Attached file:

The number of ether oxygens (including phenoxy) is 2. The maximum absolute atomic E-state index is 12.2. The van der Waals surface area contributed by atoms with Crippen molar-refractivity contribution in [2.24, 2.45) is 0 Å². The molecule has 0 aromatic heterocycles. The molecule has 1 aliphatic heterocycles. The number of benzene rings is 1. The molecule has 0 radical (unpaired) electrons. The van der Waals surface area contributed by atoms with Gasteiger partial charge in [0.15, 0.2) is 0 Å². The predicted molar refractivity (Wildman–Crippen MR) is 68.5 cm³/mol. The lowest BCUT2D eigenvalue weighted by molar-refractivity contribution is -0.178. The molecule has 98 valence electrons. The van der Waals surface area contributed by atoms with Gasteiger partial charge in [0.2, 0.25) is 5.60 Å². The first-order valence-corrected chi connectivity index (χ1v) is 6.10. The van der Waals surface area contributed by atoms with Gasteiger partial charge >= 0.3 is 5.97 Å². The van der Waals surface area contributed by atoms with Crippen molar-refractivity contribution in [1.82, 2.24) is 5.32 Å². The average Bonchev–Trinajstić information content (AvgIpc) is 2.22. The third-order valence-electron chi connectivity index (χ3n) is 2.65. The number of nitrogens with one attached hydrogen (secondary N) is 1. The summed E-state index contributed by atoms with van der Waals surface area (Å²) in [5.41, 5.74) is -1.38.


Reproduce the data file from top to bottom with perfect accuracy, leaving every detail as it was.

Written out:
The number of ether oxygens (including phenoxy) is 2. The maximum absolute atomic E-state index is 12.2. The van der Waals surface area contributed by atoms with Crippen molar-refractivity contribution in [2.24, 2.45) is 0 Å². The molecule has 0 aromatic heterocycles. The molecule has 1 aliphatic heterocycles. The number of benzene rings is 1. The molecule has 0 radical (unpaired) electrons. The van der Waals surface area contributed by atoms with Gasteiger partial charge in [0.15, 0.2) is 0 Å². The predicted molar refractivity (Wildman–Crippen MR) is 68.5 cm³/mol. The lowest BCUT2D eigenvalue weighted by molar-refractivity contribution is -0.178. The molecule has 98 valence electrons. The van der Waals surface area contributed by atoms with Gasteiger partial charge in [0.2, 0.25) is 5.60 Å². The first-order valence-corrected chi connectivity index (χ1v) is 6.10. The van der Waals surface area contributed by atoms with Gasteiger partial charge >= 0.3 is 5.97 Å². The van der Waals surface area contributed by atoms with Crippen molar-refractivity contribution in [1.82, 2.24) is 5.32 Å². The average Bonchev–Trinajstić information content (AvgIpc) is 2.22. The third-order valence-electron chi connectivity index (χ3n) is 2.65. The number of nitrogens with one attached hydrogen (secondary N) is 1. The summed E-state index contributed by atoms with van der Waals surface area (Å²) in [5.41, 5.74) is -1.38.